Glasgow, London, Liverpool and Manchester have larger concentrations of poor children than anywhere else in the UK according to new findings.
The charity's anti-poverty strategy includes more affordable housing
Seventy per cent of the most deprived areas are found in the four cities a report by the Joseph Rowntree Foundation has found.
They are home to 128 of the 180 wards where more than half of families are out of work and relying on benefits.
The charity says the government should take action act over the next 20 years.
"Strategies against poverty" was published on Monday, the foundation's 100th anniversary.
Local authorities with more than one disadvantaged ward
Tower Hamlets: 15
Hackney, Manchester: 10
Knowsley, Newcastle-upon-Tyne: 7 each
Haringey, Islington: 6 each
Camden, Hull, Middlesbrough, Nottingham, Westminster: 4 each
Newham, Rhondda, Salford, Wirral, Wrexham: 3 each
Birmingham, Cardiff, Edinburgh, Greenwich, Hammersmith and Fulham, Newport, Renfrewshire, Swansea: 2 each
In 28 other local authorities there is a single ward in which a majority of families live on benefits
It highlights Glasgow as having the most disadvantaged wards, with 28.
Tower Hamlets, in London, has 15, while there are 12 in Liverpool, and 10 each in the London borough of Hackney and Manchester, respectively.
The foundation says despite recent achievements in reducing child and pensioner poverty, nearly twice as many people are on low incomes compared with 25 years ago.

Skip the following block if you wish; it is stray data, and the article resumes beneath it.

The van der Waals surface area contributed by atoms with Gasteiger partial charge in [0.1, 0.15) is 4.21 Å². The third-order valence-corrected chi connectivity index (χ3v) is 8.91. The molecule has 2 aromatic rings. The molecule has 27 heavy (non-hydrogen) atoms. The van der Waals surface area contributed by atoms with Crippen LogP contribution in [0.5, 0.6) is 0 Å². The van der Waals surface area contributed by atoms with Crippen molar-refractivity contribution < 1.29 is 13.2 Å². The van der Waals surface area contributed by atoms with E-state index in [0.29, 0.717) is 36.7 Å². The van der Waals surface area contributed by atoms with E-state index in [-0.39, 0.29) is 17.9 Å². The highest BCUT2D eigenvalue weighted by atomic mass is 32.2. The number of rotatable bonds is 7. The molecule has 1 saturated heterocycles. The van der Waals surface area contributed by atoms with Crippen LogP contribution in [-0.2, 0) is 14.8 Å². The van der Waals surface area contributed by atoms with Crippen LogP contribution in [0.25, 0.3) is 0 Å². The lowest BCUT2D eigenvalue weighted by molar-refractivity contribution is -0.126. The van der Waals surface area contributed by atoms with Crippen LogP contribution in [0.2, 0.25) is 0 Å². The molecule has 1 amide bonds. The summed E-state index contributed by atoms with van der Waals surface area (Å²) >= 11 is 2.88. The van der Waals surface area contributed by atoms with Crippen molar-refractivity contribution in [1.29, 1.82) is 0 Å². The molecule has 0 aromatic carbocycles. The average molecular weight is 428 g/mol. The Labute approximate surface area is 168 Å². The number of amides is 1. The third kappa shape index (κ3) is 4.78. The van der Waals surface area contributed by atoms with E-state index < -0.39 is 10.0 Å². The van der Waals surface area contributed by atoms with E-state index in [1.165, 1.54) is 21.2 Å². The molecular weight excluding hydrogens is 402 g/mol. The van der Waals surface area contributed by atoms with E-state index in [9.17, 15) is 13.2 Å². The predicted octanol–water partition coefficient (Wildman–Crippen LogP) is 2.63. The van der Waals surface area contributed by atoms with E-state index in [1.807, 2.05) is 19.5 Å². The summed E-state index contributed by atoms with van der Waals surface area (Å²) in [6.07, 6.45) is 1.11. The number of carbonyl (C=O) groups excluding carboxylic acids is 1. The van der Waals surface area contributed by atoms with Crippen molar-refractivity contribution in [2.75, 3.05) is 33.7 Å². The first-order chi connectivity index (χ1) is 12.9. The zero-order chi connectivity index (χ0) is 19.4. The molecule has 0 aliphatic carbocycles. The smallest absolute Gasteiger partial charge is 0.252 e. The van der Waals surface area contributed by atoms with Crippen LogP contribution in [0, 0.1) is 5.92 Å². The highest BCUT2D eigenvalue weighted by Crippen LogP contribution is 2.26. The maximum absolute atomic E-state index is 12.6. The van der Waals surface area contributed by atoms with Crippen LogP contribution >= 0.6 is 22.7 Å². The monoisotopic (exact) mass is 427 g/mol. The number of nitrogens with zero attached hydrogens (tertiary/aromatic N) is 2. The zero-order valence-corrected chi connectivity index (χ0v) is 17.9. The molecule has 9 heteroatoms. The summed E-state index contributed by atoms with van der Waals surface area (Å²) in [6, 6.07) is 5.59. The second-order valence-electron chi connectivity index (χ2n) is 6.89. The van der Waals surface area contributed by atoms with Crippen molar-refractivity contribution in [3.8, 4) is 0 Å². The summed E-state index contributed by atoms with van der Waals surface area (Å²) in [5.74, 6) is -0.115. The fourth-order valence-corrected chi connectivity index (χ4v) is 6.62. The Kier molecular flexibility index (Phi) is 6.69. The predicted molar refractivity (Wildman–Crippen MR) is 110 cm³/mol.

The charity wants the government to use the new figures to target its help on the poorest places as well as the poorest people.
It wants more affordable housing and a more supportive welfare state.
It is also calling for action to prevent poor households being segregated from the rest of society, as well as building public support for tackling poverty.
Lord Richard Best, director of the Joseph Rowntree Foundation, said: "Basic agreement about the need to reduce the number of poor people and places now needs to be translated into a shared mission where politicians, practitioners and the wider public agree on the broad direction for future progress.
"A 20-year strategy to raise those who are worst-off above the poverty threshold is a commitment our nation can demonstrably afford. But it should no longer be something that government does quietly while the taxpayer is not looking."